Polycystic Ovary Syndrome

(PCOS; Stein Leventhal Syndrome; Polyfollicular Ovarian Appearance; Hyperandrogenic Anovulation; Polycystic Ovarian Disease; PCO; PCOD)


Polycystic ovary syndrome (PCOS) is a hormone problem in women. With PCOS, the ovaries make follicles but they don’t mature and release an egg each month. The follicles can turn into fluid-filled sacs called cysts.

Ovary and Fallopian Tube
Ovarian Cyst

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The cause is not known. Insulin resistance seems to play a role. It creates high levels of insulin. This causes the ovaries to make too much of a male hormone called androgen. This can result in male features. It can stop ovulation from happening. It can lead to large ovaries with many cysts.

Risk Factors

Factors that may raise your chance of PCOS:

  • People in your family with PCOS
  • Obesity


Some women may not have symptoms. If you do, they may be:

  • Inability to become pregnant
  • Irregular or no menstrual periods
  • Obesity
  • Undesired hair growth
  • Hair loss from the scalp


The doctor will ask about your symptoms and health history. A physical exam will be done.

You may have:

  • An ultrasound to view your ovaries
  • Blood tests to measure glucose, cholesterol, and hormone levels
  • Urine tests to check for pregnancy.


The goal of treatment is to target insulin resistance. The treatment you have depends on whether you want to become pregnant. You may need:

  • Medicine to:
    • Manage abnormal hair growth
    • Treat acne
    • Improve insulin resistance
    • Bring on ovulation if you want to become pregnant
    • Regulate menstruation
  • Lifestyle changes:
    • Weight loss if you are overweight
    • Healthy eating
    • Exercise


PCOS can't be prevented.


The American Congress of Obstetricians and Gynecologists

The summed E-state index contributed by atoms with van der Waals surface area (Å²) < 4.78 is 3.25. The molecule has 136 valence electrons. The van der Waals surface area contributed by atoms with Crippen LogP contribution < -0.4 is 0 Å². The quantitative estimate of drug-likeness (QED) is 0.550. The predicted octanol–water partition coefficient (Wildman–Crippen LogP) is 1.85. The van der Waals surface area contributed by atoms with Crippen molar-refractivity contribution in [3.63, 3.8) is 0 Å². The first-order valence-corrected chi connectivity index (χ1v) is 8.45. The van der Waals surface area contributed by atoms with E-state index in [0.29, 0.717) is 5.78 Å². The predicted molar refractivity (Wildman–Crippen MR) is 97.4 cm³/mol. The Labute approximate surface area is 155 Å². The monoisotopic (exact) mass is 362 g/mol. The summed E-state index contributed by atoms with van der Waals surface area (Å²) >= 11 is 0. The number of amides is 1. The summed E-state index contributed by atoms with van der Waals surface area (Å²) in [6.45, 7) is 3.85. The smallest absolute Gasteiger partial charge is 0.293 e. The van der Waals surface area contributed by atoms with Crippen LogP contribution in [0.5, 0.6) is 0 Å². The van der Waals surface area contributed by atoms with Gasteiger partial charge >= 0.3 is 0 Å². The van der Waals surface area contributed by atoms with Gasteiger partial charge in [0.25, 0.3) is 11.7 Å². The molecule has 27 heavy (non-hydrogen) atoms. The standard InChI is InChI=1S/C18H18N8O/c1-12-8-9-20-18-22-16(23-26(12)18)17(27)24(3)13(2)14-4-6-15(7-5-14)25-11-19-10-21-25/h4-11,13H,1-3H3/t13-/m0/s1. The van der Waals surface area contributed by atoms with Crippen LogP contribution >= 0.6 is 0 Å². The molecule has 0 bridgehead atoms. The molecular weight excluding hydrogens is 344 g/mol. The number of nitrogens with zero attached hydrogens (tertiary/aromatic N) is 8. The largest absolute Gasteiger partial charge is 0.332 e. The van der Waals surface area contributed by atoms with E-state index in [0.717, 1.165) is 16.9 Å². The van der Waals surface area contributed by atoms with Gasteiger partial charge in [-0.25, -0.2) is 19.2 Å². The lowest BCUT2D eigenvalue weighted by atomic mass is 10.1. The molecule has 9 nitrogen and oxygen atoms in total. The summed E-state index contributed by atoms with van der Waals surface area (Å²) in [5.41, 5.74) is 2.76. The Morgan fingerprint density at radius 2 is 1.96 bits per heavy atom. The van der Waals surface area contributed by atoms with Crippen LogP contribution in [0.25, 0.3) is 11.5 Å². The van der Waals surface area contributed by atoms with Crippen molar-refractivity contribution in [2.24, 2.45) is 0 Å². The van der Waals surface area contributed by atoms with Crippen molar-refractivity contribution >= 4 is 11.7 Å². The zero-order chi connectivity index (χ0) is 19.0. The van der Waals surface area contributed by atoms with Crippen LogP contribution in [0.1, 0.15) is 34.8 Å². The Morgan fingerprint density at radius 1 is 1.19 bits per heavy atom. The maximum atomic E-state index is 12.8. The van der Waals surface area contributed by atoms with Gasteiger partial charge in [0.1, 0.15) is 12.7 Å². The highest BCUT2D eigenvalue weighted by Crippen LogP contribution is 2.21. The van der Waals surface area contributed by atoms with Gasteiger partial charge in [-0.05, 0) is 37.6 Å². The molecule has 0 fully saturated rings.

Polycystic Ovarian Syndrome Association


The Society of Obstetricians and Gynaecologists of Canada (SOGC)

Women's Health Matters


ACOG Committee on Practice Bulletins—Gynecology. ACOG Practice Bulletin No. 108: Polycystic ovary syndrome. Obstet Gynecol. 2009;114(4):936-949. Reaffirmed 2015.

Baillargeon JP. Use of insulin sensitizers in polycystic ovarian syndrome. Curr Opin Invetig Drugs. 2005:6(10):1012-1022.

Glintborg D, Altinok ML, Mumm H, et al. Body composition is improved during 12 months' treatment with metformin alone or combined with oral contraceptives compared with treatment with oral contraceptives in polycystic ovary syndrome. J Clin Endocrinol Metab. 2014;99(7):2584-2591.

Li XJ, Yu YX, Liu CQ, et al. Metformin vs thiazolidinediones for treatment of clinical, hormonal and metabolic characteristics of polycystic ovary syndrome: A meta-analysis. Clin Endocrinol (Oxf). 2011;74(3):332-339.

Polycystic ovary syndrome. American Academy of Family Physicians Family Doctor website. Available at: http://familydoctor.org/familydoctor/en/diseases-conditions/polycystic-ovary-syndrome.html. Updated April 1, 2015. Accessed July 25, 2018.

Polycystic ovary syndrome. EBSCO DynaMed Plus website. Available at:http://www.dynamed.com/topics/dmp~AN~T116286/Polycystic-ovary-syndrome. Updated June 18, 2018. Accessed July 25, 2018.

Polycystic ovary syndrome (PCOS). Endocrine Society Hormone Health Network website. Available at: http://www.hormone.org/diseases-and-conditions/womens-health/polycystic-ovary-syndrome. Accessed July 25, 2018.

Stadmauer L, Oehninger S. Management of infertility in women with polycystic ovary syndrome: A practical guide. Treat Endocrinology. 2005;4(5):279-292.

Last reviewed May 2018 by EBSCO Medical Review Board Kathleen A. Barry, MD  Last Updated: 7/25/2018